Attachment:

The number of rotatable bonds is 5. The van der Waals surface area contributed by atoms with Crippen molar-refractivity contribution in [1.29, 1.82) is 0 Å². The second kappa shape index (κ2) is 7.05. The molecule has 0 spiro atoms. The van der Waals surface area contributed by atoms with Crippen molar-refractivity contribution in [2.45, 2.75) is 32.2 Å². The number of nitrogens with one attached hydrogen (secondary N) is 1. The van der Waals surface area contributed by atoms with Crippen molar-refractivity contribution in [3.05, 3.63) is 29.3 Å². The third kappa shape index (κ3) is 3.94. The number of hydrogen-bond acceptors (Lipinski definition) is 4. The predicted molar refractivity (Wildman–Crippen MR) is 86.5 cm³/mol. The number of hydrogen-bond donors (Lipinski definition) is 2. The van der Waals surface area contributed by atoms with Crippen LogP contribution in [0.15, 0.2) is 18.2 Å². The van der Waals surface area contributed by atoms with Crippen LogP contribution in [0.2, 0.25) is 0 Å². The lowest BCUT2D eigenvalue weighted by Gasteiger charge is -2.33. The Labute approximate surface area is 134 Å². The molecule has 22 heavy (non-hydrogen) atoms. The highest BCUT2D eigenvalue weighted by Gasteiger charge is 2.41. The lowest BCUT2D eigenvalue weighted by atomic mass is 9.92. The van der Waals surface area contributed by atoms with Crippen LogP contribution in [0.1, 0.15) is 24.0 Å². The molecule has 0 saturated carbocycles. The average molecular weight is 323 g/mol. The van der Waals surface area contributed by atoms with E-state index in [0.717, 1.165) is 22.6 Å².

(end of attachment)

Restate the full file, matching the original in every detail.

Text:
The number of rotatable bonds is 5. The van der Waals surface area contributed by atoms with Crippen molar-refractivity contribution in [1.29, 1.82) is 0 Å². The second kappa shape index (κ2) is 7.05. The molecule has 0 spiro atoms. The van der Waals surface area contributed by atoms with Crippen molar-refractivity contribution in [2.45, 2.75) is 32.2 Å². The number of nitrogens with one attached hydrogen (secondary N) is 1. The van der Waals surface area contributed by atoms with Crippen molar-refractivity contribution in [3.05, 3.63) is 29.3 Å². The third kappa shape index (κ3) is 3.94. The number of hydrogen-bond acceptors (Lipinski definition) is 4. The predicted molar refractivity (Wildman–Crippen MR) is 86.5 cm³/mol. The number of hydrogen-bond donors (Lipinski definition) is 2. The van der Waals surface area contributed by atoms with Crippen LogP contribution in [0.15, 0.2) is 18.2 Å². The van der Waals surface area contributed by atoms with Crippen LogP contribution in [0.2, 0.25) is 0 Å². The lowest BCUT2D eigenvalue weighted by Gasteiger charge is -2.33. The Labute approximate surface area is 134 Å². The molecule has 22 heavy (non-hydrogen) atoms. The highest BCUT2D eigenvalue weighted by Gasteiger charge is 2.41. The lowest BCUT2D eigenvalue weighted by atomic mass is 9.92. The van der Waals surface area contributed by atoms with Crippen LogP contribution in [0.1, 0.15) is 24.0 Å². The molecule has 0 saturated carbocycles. The average molecular weight is 323 g/mol. The van der Waals surface area contributed by atoms with E-state index in [0.717, 1.165) is 22.6 Å².